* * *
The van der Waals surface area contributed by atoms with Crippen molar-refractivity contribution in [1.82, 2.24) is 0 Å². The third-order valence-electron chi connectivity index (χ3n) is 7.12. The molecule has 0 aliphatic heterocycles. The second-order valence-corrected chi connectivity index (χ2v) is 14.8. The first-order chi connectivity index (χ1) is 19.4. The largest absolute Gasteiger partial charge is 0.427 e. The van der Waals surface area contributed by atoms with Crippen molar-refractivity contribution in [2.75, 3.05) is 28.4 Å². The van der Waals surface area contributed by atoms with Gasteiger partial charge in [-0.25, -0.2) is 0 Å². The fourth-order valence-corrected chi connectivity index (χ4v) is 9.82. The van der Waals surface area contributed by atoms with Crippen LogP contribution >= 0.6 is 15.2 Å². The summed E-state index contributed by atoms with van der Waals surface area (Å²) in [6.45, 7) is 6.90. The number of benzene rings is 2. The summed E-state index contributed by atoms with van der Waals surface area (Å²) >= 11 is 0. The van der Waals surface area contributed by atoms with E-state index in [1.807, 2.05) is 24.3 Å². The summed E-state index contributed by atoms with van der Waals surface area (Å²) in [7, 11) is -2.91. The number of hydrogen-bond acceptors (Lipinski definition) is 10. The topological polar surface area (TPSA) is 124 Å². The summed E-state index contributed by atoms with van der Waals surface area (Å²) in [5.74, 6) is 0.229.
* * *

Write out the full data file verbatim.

The van der Waals surface area contributed by atoms with Crippen molar-refractivity contribution in [1.82, 2.24) is 0 Å². The third-order valence-electron chi connectivity index (χ3n) is 7.12. The molecule has 0 aliphatic heterocycles. The second-order valence-corrected chi connectivity index (χ2v) is 14.8. The first-order chi connectivity index (χ1) is 19.4. The largest absolute Gasteiger partial charge is 0.427 e. The van der Waals surface area contributed by atoms with Crippen molar-refractivity contribution in [2.75, 3.05) is 28.4 Å². The van der Waals surface area contributed by atoms with Gasteiger partial charge in [-0.25, -0.2) is 0 Å². The fourth-order valence-corrected chi connectivity index (χ4v) is 9.82. The van der Waals surface area contributed by atoms with Crippen LogP contribution >= 0.6 is 15.2 Å². The summed E-state index contributed by atoms with van der Waals surface area (Å²) in [6.45, 7) is 6.90. The number of benzene rings is 2. The summed E-state index contributed by atoms with van der Waals surface area (Å²) >= 11 is 0. The van der Waals surface area contributed by atoms with E-state index in [1.807, 2.05) is 24.3 Å². The summed E-state index contributed by atoms with van der Waals surface area (Å²) in [7, 11) is -2.91. The number of hydrogen-bond acceptors (Lipinski definition) is 10. The topological polar surface area (TPSA) is 124 Å². The summed E-state index contributed by atoms with van der Waals surface area (Å²) in [5.74, 6) is 0.229.